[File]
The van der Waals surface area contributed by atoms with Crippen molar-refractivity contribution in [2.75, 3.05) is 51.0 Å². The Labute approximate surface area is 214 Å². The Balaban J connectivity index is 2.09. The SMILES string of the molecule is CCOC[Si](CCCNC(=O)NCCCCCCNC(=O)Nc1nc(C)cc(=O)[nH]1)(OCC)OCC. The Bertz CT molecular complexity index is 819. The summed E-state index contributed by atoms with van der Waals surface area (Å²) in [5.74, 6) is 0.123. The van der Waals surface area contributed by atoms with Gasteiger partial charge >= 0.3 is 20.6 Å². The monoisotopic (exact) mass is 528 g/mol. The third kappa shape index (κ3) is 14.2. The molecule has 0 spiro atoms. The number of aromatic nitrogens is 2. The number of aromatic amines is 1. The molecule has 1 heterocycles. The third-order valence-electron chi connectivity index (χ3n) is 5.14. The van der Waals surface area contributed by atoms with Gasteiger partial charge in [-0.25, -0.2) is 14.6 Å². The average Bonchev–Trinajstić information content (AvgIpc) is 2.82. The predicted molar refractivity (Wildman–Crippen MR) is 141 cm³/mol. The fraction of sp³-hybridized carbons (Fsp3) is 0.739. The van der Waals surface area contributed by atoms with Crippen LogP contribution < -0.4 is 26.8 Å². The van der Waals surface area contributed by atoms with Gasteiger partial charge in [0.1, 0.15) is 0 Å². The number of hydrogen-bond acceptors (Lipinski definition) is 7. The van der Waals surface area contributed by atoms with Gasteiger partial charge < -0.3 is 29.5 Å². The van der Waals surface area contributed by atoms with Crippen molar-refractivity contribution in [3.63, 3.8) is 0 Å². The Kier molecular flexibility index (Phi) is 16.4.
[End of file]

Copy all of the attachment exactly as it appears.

The van der Waals surface area contributed by atoms with Crippen molar-refractivity contribution in [2.75, 3.05) is 51.0 Å². The Labute approximate surface area is 214 Å². The Balaban J connectivity index is 2.09. The SMILES string of the molecule is CCOC[Si](CCCNC(=O)NCCCCCCNC(=O)Nc1nc(C)cc(=O)[nH]1)(OCC)OCC. The Bertz CT molecular complexity index is 819. The summed E-state index contributed by atoms with van der Waals surface area (Å²) in [5.74, 6) is 0.123. The van der Waals surface area contributed by atoms with Gasteiger partial charge >= 0.3 is 20.6 Å². The monoisotopic (exact) mass is 528 g/mol. The third kappa shape index (κ3) is 14.2. The molecule has 0 spiro atoms. The number of aromatic nitrogens is 2. The number of aromatic amines is 1. The molecule has 1 heterocycles. The third-order valence-electron chi connectivity index (χ3n) is 5.14. The van der Waals surface area contributed by atoms with Gasteiger partial charge in [-0.25, -0.2) is 14.6 Å². The average Bonchev–Trinajstić information content (AvgIpc) is 2.82. The predicted molar refractivity (Wildman–Crippen MR) is 141 cm³/mol. The fraction of sp³-hybridized carbons (Fsp3) is 0.739. The van der Waals surface area contributed by atoms with Crippen LogP contribution < -0.4 is 26.8 Å². The van der Waals surface area contributed by atoms with Gasteiger partial charge in [0.1, 0.15) is 0 Å². The number of hydrogen-bond acceptors (Lipinski definition) is 7. The van der Waals surface area contributed by atoms with Gasteiger partial charge < -0.3 is 29.5 Å². The van der Waals surface area contributed by atoms with Crippen molar-refractivity contribution in [3.63, 3.8) is 0 Å². The Kier molecular flexibility index (Phi) is 16.4.